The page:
The European Union has taken over the chairmanship of the Kimberley Process for 2018, a decade after it last directed the initiative. Federica Mogherini, who is an Italian politician and the High Representative of the bloc for Foreign Affairs and Security Policy, will be heading the operation.
Kimberley is a process started in 2003 following the United Nations General Assembly’s Resolution 55/56. It is aimed at removing conflict diamonds from the global supply chain, which means that participants have to go through a certification scheme that ensures that their diamond purchases are not financing violence by rebel movements aiming at undermining legitimate governments.
In detail, the scheme puts in place internal controls over production and trade. Participating states can only legally trade with other participating states who have also met the minimum requirements of the program, and international shipments of rough diamonds must be accompanied by a certificate guaranteeing that they are conflict-free.
The system is not flawless, though. It has received criticisms, particularly following several media investigations on the different ways countries elude its rules, which led to human rights watchdog group Global Witness to leave the project in 2011.
The EU was the process’ last year’s vice-chair, while Australia was heading the body. As the group now moves to the top, India becomes 2018’s vice-chair and next year’s driving force.
When the union’s new role was announced back in 2016, Mogherini said that being an active member of the Kimberley Process reassures the EU’s commitment to sustainable peace. “It is part of our work for human rights – to make sure that diamonds produce wealth, not modern slavery.”
Mogherini also highlighted the importance of making sure that natural resources’ ownership remains within communities. “The main strength of the Kimberley Process has always been that it looks beyond governments, to civil society and to the private sector. This is our main asset as we chart the way ahead,” she said.
The 54 participants that represent 81 countries in the Kimberley Process and who are in charge of more than 99% of the global rough diamond production and trade, will hold their first 2018 intercessional meeting in June in Antwerp. Later on, a plenary meeting will be held in Brussels in November.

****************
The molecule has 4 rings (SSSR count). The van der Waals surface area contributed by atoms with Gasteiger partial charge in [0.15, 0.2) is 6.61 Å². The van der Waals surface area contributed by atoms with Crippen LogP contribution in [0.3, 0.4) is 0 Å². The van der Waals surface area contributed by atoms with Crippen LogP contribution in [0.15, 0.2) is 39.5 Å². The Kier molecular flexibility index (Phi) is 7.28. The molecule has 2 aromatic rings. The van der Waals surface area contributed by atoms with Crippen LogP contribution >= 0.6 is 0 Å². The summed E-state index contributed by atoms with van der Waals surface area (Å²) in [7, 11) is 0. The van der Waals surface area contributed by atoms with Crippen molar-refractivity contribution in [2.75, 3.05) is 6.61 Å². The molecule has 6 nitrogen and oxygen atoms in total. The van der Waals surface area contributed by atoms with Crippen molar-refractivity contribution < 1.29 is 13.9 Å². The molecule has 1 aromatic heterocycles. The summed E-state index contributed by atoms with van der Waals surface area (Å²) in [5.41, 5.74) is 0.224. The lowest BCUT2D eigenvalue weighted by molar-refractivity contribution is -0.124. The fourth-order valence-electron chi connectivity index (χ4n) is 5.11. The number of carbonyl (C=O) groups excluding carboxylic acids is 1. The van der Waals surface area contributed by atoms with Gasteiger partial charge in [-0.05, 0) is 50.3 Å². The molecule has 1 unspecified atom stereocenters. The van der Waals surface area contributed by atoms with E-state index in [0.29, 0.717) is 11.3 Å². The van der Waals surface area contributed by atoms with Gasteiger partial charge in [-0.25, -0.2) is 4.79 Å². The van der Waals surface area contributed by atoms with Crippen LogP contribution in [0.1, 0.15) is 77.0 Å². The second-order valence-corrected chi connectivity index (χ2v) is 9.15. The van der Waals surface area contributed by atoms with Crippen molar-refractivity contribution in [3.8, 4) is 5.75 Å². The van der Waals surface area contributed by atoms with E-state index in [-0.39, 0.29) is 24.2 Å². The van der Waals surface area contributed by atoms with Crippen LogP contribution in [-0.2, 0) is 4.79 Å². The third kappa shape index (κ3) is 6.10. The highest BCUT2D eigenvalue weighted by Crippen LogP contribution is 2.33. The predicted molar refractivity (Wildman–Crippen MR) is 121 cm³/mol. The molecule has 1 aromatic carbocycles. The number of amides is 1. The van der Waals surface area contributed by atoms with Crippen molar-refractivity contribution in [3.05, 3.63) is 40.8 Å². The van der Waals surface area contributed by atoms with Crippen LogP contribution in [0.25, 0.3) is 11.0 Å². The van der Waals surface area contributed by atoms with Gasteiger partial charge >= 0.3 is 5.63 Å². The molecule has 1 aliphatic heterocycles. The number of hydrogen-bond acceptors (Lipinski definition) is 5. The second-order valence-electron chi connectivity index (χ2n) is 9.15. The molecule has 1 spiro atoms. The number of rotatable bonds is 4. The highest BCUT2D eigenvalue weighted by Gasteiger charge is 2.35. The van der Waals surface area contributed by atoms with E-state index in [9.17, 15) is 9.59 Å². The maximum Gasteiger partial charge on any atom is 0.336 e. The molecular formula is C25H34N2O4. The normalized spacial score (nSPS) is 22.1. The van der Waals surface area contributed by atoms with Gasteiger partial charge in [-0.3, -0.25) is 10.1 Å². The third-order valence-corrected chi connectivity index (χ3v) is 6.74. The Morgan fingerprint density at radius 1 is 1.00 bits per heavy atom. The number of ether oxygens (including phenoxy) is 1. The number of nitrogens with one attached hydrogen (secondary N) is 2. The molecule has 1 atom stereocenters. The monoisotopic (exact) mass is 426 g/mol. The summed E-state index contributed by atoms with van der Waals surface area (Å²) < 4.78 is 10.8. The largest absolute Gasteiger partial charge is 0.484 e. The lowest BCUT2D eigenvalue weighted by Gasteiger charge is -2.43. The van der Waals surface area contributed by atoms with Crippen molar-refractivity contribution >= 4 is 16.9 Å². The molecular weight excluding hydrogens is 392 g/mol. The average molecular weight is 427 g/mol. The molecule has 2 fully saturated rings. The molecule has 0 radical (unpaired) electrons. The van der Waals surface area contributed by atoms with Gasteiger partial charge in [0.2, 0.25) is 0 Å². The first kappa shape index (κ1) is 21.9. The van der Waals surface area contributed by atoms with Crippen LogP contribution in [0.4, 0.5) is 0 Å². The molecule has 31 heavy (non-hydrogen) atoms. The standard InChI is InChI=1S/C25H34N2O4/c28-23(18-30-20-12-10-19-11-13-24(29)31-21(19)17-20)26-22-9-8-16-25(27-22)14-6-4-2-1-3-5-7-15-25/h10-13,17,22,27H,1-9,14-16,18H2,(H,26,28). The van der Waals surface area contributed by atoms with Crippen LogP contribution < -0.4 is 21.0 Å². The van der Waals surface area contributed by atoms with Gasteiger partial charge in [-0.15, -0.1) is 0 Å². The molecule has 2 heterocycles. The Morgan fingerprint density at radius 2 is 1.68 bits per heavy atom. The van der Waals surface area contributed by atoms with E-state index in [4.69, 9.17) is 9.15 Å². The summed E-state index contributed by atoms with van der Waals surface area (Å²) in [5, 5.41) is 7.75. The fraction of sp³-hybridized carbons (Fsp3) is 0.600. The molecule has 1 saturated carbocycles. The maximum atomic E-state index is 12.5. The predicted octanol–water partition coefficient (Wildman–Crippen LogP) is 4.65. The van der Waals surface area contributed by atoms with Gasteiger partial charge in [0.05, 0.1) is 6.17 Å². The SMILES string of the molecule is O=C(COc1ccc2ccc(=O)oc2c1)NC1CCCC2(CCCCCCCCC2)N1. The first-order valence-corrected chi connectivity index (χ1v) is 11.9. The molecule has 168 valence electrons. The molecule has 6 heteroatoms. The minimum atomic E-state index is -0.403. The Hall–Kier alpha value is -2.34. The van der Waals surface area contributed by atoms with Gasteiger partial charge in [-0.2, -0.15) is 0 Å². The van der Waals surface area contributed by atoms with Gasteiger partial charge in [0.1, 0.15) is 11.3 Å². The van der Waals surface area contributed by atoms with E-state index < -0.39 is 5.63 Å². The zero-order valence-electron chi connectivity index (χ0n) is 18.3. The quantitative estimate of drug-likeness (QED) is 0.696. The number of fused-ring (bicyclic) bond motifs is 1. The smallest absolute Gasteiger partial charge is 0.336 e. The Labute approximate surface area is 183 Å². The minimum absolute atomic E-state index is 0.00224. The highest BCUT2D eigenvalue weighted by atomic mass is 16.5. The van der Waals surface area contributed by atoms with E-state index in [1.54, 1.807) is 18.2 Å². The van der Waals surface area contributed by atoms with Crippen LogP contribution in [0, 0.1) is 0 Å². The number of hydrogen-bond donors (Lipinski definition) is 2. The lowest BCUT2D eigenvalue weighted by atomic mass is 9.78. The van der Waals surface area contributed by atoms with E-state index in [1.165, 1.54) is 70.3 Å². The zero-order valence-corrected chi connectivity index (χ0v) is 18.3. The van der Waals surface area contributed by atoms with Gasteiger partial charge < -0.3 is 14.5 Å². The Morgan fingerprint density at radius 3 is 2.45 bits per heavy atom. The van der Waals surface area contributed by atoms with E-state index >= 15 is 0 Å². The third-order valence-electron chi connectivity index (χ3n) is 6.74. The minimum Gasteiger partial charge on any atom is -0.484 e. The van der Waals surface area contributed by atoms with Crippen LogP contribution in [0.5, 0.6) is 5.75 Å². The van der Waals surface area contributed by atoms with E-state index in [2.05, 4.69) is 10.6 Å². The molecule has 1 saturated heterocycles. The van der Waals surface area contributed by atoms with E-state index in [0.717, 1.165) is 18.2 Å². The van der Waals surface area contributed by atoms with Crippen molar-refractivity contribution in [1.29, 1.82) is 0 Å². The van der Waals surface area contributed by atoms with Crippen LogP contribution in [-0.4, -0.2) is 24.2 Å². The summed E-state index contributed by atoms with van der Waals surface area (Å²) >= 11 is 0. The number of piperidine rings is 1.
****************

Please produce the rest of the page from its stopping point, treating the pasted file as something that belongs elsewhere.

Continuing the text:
This is pure socialism attempting,quite successfully ,at destroying capitalism. The EU will be gone in the future and so will the criminals that operate as though they are attempting to save human rights when their actions only line their socialist pockets.
Walter H. Eason, Jr.
The acceptable way to stop the mining of the “Blood Diamond” is supposed
to be through the “Kimberly Process” where by a diamond is traced with
paperwork from the mine to the sale of the finished product. This is a step in
the right direction only it leaves room for corruption through greed by the
many merchants and processors of the product. The system is not flawless and
has received criticisms as countries have found different ways to elude its
rules. Brilliant Earth touts the sale of conflict-free diamonds and is perhaps
the largest retailer of stones from conflict-free zones. One report from the
insider report in mid-2017 stated that “In our independent investigation,
we spoke with nearly a dozen diamond experts, tracked diamonds from Brilliant
Earth’s inventory halfway around the world, and spoke with numerous contracted
partners willing to lie, forge, and fake their way into certifying a diamond’s
origin. If you’re looking for an early takeaway, it’s this: there’s no such
thing as certainty when buying a conflict-free diamond online.
Everledger that has maybe a better method of tracking says; The problems
surrounding these precious gems goes on. In the insurance sector,
fraudulent claims for lost jewelry have resulted in billions in losses each
year. “We see document tampering where one stone has been claimed across
similar timelines with multiple insurers.
Everledger has started using blockchain to build a shared digital global
ledger to track and protect valuable items. Using machine vision, they record
40 metadata points to create a unique thumbprint of each stone. It’s “a
forensic view like dental marks or iris scan,” compares Kemp. Around 1.6
million diamonds reside on that blockchain. Her technology helps verify the
authenticity, provenance, and custody of diamonds using a single source across
the supply chain.
With the information residing in blockchain, it creates an
aggregated dataset, a shared visible record, and an audit trail to prevent
things like double financing, or lab-grown stones being falsely identified. A
blockchain is a distributed database, meaning that the storage devices for the
database are not all connected to a common processor. It maintains a
growing list of ordered records, called blocks. Each block has a timestamp and
a link to a previous block. Cryptography ensures that users can only edit the
parts of the blockchain that they “own” by possessing the private keys
necessary to write to the file. It also ensures that everyone’s copy of the
distributed blockchain is kept in synch.